Sunday was a great day in the name of fitness here in the city of Pittsburgh. I had the great honor of cheering on a number of my college friends at this years marathon. A really good friend of mine from Saint Vincent College participated in the race and finished in 3 hours, and 27 minutes and 9 seconds. Her pace for the entire race held steady at 7 minutes and 55 seconds per mile.
Dang…now that’s FIT!
Friends, I’d like to introduce you to my college pal, Katie Macioce, who is responsible for the amazing run times I mentioned above. After completing the marathon, Katie
and I met up for some long overdue catching up. She was nice enough to do an interview with me about how she trained for the marathon. Now, I have always been curious about how people train for such a major event, so I was incredibly excited to have such a great opportunity to speak with a runner one on one about their training (plus, we decided to do the interview over dinner, and who doesn’t love eating with great friends?)
Here’s the interview with Marathon Runner, Katie Macioce
The Primal Burgher: What initially made you want to do the Pittsburgh Marathon?
Katie Macioce: I am a competitive person and I wanted to push myself to a new limit. I really love running and have done cross-country in my past. My ultimate goal was to qualify for the Boston marathon in 2014, and I officially do qualify for the race. Boston requires running the marathon faster than 3 hours and 35 minutes and I made it! It was a great feat for me!
The Primal Burgher: I am super curious about how you trained for this race. I know what my training was like for RKC, so…how did you train for the Pittsburgh Marathon?
Katie Macioce: I started training in January 2013. I did 4 to 5 runs on hills. I would run up a hill as a sprint and once I hit 30 seconds, I would jog back down the hill. I did my 30 second interval hill runs about 4 to 5 times a few days a week to get set for my next month.
In February, I would train light or rest on monday. Tuesday I normally ran 8 to 10 miles as a workout. The first two miles were a warm up jog and then I would progress to tempo runs. I would run 2 minute sprints then 1 minute jog for the remainder of the run.
On Wednesday I had what I call a “semi long day”. I would run 9 to 12 miles to condition myself to run in a fatigued state. I know that sounds weird, but you log a lot of miles at once when you run a marathon, so I wanted to be sure I could still run well even when I was fatigued knowing that I would fatigue at some point during the actual race. Thursday I did an endurance run. I would run 6 to 8 miles at a pace of about 7 minutes and 40 seconds per mile.
Friday I did a 5 to 6 mile run at my own pace depending on how I felt because I would go for a long run on Saturday. Now, Saturday I would run between 17 to 22 miles (I normally averaged about 18 miles to be honest). I did this just to get used to running on my feet for extended periods of time. On Sunday, I took an off day from training and rested.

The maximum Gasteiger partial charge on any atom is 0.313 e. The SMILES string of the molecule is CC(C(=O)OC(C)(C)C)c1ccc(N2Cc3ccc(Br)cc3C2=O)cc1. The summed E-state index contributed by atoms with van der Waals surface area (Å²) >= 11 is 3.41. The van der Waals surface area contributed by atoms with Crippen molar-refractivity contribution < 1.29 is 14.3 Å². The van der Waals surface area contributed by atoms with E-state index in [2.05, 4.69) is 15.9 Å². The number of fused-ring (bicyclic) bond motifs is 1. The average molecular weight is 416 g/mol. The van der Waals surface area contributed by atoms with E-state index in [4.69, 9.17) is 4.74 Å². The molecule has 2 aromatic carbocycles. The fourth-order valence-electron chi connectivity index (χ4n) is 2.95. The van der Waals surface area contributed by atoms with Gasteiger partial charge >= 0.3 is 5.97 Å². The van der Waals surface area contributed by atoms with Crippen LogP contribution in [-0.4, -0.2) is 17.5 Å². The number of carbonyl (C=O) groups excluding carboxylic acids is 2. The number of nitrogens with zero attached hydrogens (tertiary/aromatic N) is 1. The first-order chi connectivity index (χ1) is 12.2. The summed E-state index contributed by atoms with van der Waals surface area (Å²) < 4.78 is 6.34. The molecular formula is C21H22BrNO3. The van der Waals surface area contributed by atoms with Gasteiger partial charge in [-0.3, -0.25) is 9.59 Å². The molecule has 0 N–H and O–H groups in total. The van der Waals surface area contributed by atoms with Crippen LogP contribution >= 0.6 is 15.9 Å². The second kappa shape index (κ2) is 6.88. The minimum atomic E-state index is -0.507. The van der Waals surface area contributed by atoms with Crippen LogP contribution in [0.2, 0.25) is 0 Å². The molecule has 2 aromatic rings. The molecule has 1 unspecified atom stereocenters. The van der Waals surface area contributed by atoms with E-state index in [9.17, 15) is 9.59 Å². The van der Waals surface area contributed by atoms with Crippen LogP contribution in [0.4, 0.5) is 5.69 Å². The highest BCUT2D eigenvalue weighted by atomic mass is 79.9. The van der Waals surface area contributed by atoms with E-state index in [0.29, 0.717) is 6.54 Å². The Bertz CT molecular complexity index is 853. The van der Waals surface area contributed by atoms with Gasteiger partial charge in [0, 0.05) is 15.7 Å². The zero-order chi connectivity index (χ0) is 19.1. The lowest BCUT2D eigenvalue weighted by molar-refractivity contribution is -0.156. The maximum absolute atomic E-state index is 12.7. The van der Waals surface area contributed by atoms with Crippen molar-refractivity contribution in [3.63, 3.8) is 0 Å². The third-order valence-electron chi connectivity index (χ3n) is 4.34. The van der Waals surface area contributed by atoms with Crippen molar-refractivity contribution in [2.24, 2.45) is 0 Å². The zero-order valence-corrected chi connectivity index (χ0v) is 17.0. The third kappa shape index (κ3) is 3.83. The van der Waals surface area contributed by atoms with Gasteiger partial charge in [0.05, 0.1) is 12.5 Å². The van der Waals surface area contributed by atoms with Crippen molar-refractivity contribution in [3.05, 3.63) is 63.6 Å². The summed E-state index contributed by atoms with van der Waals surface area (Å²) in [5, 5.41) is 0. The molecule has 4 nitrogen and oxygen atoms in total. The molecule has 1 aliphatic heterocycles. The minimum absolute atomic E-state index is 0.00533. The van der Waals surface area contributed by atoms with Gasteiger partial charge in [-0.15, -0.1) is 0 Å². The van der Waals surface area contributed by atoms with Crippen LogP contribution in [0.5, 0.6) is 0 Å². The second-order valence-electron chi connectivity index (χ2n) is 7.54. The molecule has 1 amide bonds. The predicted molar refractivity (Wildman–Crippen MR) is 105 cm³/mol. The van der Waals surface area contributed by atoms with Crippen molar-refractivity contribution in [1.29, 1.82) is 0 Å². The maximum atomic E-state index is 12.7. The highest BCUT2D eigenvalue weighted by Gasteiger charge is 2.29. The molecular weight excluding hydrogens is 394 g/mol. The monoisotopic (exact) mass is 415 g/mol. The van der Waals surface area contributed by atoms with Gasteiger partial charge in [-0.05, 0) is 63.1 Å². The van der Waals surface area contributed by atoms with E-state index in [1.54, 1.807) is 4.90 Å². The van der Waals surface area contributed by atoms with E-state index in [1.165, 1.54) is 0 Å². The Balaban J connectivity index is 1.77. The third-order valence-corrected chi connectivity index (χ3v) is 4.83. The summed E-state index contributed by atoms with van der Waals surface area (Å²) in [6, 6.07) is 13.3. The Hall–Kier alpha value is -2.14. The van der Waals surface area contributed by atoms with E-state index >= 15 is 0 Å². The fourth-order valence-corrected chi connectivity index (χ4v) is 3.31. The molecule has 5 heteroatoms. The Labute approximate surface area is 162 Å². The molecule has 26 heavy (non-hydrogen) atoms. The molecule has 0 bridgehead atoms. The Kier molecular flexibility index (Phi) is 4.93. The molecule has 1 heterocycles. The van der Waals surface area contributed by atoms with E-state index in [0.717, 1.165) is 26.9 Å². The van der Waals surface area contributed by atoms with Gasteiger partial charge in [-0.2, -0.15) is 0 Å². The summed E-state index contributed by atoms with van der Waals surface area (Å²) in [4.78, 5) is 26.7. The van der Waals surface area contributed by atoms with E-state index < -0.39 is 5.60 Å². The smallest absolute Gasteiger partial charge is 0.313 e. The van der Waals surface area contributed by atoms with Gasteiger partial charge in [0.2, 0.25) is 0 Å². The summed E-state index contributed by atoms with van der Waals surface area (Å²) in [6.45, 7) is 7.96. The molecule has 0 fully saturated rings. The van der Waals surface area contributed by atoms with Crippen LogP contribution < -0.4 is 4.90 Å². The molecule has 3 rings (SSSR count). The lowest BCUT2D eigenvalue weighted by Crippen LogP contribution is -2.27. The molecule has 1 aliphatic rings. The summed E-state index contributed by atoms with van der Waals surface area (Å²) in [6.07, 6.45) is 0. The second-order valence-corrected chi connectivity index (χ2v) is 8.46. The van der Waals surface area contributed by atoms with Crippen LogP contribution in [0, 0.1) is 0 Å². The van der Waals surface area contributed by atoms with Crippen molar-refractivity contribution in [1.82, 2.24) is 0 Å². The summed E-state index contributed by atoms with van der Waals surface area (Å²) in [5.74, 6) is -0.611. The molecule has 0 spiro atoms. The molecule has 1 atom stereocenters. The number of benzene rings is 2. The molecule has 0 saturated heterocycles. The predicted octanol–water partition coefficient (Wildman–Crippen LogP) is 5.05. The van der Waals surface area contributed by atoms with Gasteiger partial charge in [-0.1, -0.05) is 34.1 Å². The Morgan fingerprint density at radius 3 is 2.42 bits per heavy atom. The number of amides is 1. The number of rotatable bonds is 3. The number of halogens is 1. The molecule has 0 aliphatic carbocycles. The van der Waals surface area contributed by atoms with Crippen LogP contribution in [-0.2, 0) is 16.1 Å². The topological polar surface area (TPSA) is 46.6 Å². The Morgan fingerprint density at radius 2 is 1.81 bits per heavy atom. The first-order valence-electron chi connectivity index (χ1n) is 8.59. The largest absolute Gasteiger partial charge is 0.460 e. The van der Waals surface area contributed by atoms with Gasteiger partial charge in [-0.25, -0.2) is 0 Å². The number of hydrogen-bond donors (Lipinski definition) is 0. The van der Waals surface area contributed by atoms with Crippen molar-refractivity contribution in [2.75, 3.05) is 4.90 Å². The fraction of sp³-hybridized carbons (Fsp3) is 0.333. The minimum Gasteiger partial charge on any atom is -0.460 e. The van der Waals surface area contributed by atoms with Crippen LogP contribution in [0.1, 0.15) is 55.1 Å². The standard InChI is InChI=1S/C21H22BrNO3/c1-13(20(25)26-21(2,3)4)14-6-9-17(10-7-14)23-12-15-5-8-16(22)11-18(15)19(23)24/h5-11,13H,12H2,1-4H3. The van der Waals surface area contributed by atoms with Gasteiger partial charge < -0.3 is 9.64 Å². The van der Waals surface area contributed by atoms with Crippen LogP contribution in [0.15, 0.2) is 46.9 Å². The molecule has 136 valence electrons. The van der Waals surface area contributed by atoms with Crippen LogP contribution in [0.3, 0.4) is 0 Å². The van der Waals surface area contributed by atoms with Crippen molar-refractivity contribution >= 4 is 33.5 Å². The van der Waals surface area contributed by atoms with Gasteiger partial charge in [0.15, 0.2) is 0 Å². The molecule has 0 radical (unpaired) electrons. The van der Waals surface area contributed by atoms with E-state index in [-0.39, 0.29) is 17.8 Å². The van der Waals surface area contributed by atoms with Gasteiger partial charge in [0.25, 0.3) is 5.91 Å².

The Primal Burgher: My God! That’s a ton of running! That really has to push your limits mentally too, right? How did you mentally prepare for the Pittsburgh Marathon?
Katie Macioce: Honestly, I would just day-dream about winning the race to keep me motivated and to keep myself in a positive mind set while I was running. Focussing on my goal kept me happy, and you need to keep yourself happy when you’re running long distances. I consider it a form of meditation while running. It’s crazy how well it works!
The Primal Burgher: Will you run another marathon?
Katie Macioce: Absolutely! I am running a relay team for an ultra marathon. It’s a 70 mile run but I am only running 19 mils of that run. That’s June 8th in Lauren Highlands. Then I am running the Montor Trail Half marathon in Robinson Township. And, now that I qualify for Boston, I want to run the Boston Marathon in 2014.
The Primal Burgher: That’s awesome! I met a lot of people at the race who told me they would ultimately like to attempt the marathon sometime in their life. What would you say to other people who are interested n participating in a marathon?
Katie Macioce: If you don’t have the desire to run the race, and you aren’t 100% sure you really want to put forth the effort for the race, don’t do it. You HAVE to be willing to spend the time and train for an event this intense. It isn’t easy, and there are inherent risks with running long distances like this. However, if you are willing to push yourself to reach a goal that is this amazing, do it! It’ll be worth all the hard work! Believe me!
There you have it folks! I want to thank Katie Macioce for being so willing to do this interview with me and for doing so well at the marathon! Also, congratulations to all the participants that ran the race on Sunday! You all did amazing! That’s all for the blog today! Remember to eat smart, train hard and enjoy your life!
Janelle Pica-RKC, NASM CPT